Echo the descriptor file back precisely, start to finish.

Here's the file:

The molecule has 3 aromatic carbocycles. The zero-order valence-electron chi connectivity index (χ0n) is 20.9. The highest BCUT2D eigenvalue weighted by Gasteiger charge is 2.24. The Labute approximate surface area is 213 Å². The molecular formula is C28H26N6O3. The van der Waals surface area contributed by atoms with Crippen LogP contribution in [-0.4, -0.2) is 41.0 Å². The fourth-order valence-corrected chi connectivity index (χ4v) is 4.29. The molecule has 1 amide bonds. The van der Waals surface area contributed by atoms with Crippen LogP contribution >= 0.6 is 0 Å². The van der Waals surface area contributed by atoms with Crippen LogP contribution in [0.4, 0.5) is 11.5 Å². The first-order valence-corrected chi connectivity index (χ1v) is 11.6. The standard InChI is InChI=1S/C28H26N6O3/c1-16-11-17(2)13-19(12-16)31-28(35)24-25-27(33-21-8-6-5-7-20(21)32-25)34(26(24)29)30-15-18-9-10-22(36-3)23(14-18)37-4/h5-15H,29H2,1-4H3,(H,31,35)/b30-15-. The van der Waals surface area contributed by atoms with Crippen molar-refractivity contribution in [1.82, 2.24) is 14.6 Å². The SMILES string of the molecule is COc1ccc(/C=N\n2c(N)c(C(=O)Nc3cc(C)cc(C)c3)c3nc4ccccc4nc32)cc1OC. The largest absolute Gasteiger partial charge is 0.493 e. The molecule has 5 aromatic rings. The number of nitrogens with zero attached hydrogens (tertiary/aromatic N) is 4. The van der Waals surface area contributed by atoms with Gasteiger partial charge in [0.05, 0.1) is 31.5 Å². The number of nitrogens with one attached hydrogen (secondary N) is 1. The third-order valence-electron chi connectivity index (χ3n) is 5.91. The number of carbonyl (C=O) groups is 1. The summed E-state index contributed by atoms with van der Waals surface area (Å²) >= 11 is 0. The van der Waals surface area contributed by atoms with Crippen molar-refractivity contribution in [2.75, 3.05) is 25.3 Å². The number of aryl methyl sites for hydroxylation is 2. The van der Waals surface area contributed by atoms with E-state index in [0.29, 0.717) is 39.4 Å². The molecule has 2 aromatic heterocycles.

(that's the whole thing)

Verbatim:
The molecule has 3 aromatic carbocycles. The zero-order valence-electron chi connectivity index (χ0n) is 20.9. The highest BCUT2D eigenvalue weighted by Gasteiger charge is 2.24. The Labute approximate surface area is 213 Å². The molecular formula is C28H26N6O3. The van der Waals surface area contributed by atoms with Crippen LogP contribution in [-0.4, -0.2) is 41.0 Å². The fourth-order valence-corrected chi connectivity index (χ4v) is 4.29. The molecule has 1 amide bonds. The van der Waals surface area contributed by atoms with Crippen LogP contribution >= 0.6 is 0 Å². The van der Waals surface area contributed by atoms with Crippen LogP contribution in [0.4, 0.5) is 11.5 Å². The first-order valence-corrected chi connectivity index (χ1v) is 11.6. The standard InChI is InChI=1S/C28H26N6O3/c1-16-11-17(2)13-19(12-16)31-28(35)24-25-27(33-21-8-6-5-7-20(21)32-25)34(26(24)29)30-15-18-9-10-22(36-3)23(14-18)37-4/h5-15H,29H2,1-4H3,(H,31,35)/b30-15-. The van der Waals surface area contributed by atoms with Crippen molar-refractivity contribution in [1.82, 2.24) is 14.6 Å². The SMILES string of the molecule is COc1ccc(/C=N\n2c(N)c(C(=O)Nc3cc(C)cc(C)c3)c3nc4ccccc4nc32)cc1OC. The largest absolute Gasteiger partial charge is 0.493 e. The molecule has 5 aromatic rings. The number of nitrogens with zero attached hydrogens (tertiary/aromatic N) is 4. The van der Waals surface area contributed by atoms with Gasteiger partial charge in [0.05, 0.1) is 31.5 Å². The number of nitrogens with one attached hydrogen (secondary N) is 1. The third-order valence-electron chi connectivity index (χ3n) is 5.91. The number of carbonyl (C=O) groups is 1. The summed E-state index contributed by atoms with van der Waals surface area (Å²) >= 11 is 0. The van der Waals surface area contributed by atoms with Crippen molar-refractivity contribution in [2.75, 3.05) is 25.3 Å². The number of aryl methyl sites for hydroxylation is 2. The van der Waals surface area contributed by atoms with E-state index in [0.29, 0.717) is 39.4 Å². The molecule has 2 aromatic heterocycles.